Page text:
The Cruel PrinCe

SFX - - Reviews -

re­leased 2 Jan­uary 372 pages | Hard­back/ebook Au­thor Holly Black Pub­lisher Hot Key Books

Few au­thors cap­ture the es­sen­tial strange­ness of fairies – vis­ual artists of­ten do a bet­ter job. This novel con­tains all the things you’d ex­pect in a YA story, from the slightly so­cially awk­ward hero­ine (the hu­man Jude, who was taken with her twin and her part-Faerie half-sis­ter to live with said sis­ter’s father) to a school set­ting where that hero­ine fails to get on with the cool, mean kids, to rather a lot about clothes… so it’s to Holly Black’s credit that she is able to in­fuse it all with a sense of weird­ness.

And the con­ven­tional el­e­ments play sec­ond fid­dle to a much more in­ter­est­ing story as Jude gets drawn into spy­ing for one of the princes of Faerie, and from there be­comes em­broiled in court in­trigue, un­cov­er­ing the truth about a long-ago mur­der. It’s more sat­is­fy­ing than a lot of YA; Jude is a more com­plex hero­ine than many. In her de­ter­mi­na­tion to keep her­self safe, she proves not only head­strong, but ex­tremely ma­nip­u­la­tive, and while you never lose sym­pa­thy with her, you won’t al­ways like her. The older char­ac­ters have ac­tual per­son­al­i­ties rather than be­ing flat author­ity fig­ures for the younger ones to bounce off.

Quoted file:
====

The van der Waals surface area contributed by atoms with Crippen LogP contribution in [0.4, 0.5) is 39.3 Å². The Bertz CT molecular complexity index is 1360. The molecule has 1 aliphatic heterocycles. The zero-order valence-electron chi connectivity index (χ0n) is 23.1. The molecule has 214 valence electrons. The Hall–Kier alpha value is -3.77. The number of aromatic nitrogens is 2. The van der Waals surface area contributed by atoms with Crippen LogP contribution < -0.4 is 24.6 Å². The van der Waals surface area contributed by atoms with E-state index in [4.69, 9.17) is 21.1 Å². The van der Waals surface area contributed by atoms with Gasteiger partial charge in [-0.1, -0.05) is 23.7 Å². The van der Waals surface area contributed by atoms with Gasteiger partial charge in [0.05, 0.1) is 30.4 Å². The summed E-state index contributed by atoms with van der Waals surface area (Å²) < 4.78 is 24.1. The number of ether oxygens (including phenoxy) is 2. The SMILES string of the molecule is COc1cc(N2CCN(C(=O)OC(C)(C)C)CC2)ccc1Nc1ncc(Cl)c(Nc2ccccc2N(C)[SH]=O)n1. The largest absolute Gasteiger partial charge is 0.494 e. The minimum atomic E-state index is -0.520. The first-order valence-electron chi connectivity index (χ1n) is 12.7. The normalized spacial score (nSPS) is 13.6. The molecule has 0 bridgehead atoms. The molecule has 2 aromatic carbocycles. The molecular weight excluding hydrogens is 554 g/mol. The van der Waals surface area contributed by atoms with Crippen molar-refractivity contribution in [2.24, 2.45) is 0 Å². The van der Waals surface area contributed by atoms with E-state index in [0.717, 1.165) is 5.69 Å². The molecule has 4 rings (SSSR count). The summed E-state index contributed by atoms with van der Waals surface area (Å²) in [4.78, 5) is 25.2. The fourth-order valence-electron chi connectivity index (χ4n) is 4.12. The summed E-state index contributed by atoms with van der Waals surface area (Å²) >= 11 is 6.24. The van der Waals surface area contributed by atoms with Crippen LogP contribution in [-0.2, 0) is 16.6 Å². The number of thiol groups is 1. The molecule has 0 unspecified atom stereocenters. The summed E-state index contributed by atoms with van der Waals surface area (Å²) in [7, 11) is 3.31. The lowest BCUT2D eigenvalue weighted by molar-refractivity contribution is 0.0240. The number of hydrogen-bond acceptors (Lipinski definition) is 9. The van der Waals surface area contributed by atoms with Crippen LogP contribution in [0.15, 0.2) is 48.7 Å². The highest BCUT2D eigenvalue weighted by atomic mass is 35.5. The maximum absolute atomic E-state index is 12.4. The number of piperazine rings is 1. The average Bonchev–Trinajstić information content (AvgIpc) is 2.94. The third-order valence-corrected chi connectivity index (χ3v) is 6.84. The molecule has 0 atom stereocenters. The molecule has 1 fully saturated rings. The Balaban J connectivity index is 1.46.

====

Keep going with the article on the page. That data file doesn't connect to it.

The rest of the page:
To­wards the end the feel­ing of the strange­ness of fairies rather gets lost, and there’s a sense that none of the other char­ac­ters are ca­pa­ble of act­ing – all that re­mains is for Jude to un­cover things – but it’s an en­joy­able read nonethe­less. Miriam McDon­ald

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